The Commercialization of Human Body Parts: A Reappraisal from a Protestant Perspective

Christian Bioethics 6 (2):153-169 (2000)
The idea of a market in human organs has traditionally met with widespread and emphatic rejection from both secular and religious fronts alike. However, as numerous human beings continue to suffer an uncertain fate on transplant waiting lists, voices are beginning to emerge that are willing at least to explore the option of human organ sales. Anyone who argues for such an option must contend, however, with what seem to be largely emotional rejections of the idea. Often it seems that rebuffs offered on a secular ground are rooted in nothing more than vague discomforts. We suspect that these discomforts are often based in religious sentiments that have wound their way into the fabric of secular America. Therefore, in order to contribute further to those voices heard in favor of human organ sales, it is worthwhile to show that from a religious perspective, it is just as possible to affirm the appropriateness of human organ sales as it is from a secular basis. Since Protestantism has historically had a powerful influence in American society it is a proper starting point for such an investigation.
Keywords bioethics, medical ethics  organs
Categories (categorize this paper)
DOI 10.1076/1380-3603(200008)6:2;1-7;FT153
 Save to my reading list
Follow the author(s)
My bibliography
Export citation
Find it on Scholar
Edit this record
Mark as duplicate
Revision history Request removal from index
Download options
PhilPapers Archive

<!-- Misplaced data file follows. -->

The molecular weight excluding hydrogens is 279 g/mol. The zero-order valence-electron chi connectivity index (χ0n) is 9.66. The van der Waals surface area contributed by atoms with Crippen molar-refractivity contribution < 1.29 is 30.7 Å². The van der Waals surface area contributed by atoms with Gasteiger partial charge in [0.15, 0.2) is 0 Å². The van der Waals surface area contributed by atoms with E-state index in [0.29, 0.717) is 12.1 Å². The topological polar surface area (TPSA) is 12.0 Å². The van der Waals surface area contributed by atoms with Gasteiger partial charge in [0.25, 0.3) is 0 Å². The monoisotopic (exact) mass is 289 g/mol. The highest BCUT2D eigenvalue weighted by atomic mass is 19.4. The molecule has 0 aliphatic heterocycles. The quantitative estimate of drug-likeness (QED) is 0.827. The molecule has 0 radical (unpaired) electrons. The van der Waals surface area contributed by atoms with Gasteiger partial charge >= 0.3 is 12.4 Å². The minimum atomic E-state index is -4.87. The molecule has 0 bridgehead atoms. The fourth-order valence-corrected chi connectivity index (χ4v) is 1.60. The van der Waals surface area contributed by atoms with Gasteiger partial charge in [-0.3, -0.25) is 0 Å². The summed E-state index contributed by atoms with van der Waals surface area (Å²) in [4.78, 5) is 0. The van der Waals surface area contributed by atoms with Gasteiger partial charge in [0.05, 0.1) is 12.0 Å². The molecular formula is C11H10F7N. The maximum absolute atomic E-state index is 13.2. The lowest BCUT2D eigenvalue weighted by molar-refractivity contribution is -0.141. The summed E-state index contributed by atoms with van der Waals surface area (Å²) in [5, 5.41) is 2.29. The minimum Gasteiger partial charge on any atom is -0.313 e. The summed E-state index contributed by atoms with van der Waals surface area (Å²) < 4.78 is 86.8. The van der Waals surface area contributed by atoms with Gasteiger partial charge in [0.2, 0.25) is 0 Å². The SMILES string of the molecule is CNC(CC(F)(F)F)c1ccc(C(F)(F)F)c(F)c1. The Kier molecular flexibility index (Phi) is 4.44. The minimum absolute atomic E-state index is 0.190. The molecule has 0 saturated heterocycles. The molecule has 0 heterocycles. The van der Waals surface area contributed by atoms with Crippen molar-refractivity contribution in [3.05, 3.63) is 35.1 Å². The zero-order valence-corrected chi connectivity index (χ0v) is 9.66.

Upload a copy of this paper     Check publisher's policy on self-archival     Papers currently archived: 23,201
External links
Setup an account with your affiliations in order to access resources via your University's proxy server
Configure custom proxy (use this if your affiliation does not provide a proxy)
Through your library
References found in this work BETA

No references found.

Add more references

Citations of this work BETA
J. -F. Collange (2005). Bioethics and Sin. Christian Bioethics 11 (2):175-182.

Add more citations

Similar books and articles
Shaheen Borna (1987). Morality and Marketing Human Organs. Journal of Business Ethics 6 (1):37 - 44.
Paul M. Hughes (2006). Ambivalence, Autonomy, and Organ Sales. Southern Journal of Philosophy 44 (2):237-251.
Paul M. Hughes (1998). Exploitation, Autonomy, and the Case for Organ Sales. International Journal of Applied Philosophy 12 (1):89-95.
Cynthia B. Cohen (2002). Public Policy and the Sale of Human Organs. Kennedy Institute of Ethics Journal 12 (1):47-64.

Monthly downloads

Added to index


Total downloads

21 ( #222,342 of 1,940,955 )

Recent downloads (6 months)

2 ( #333,818 of 1,940,955 )

How can I increase my downloads?

My notes
Sign in to use this feature

Start a new thread
There  are no threads in this forum
Nothing in this forum yet.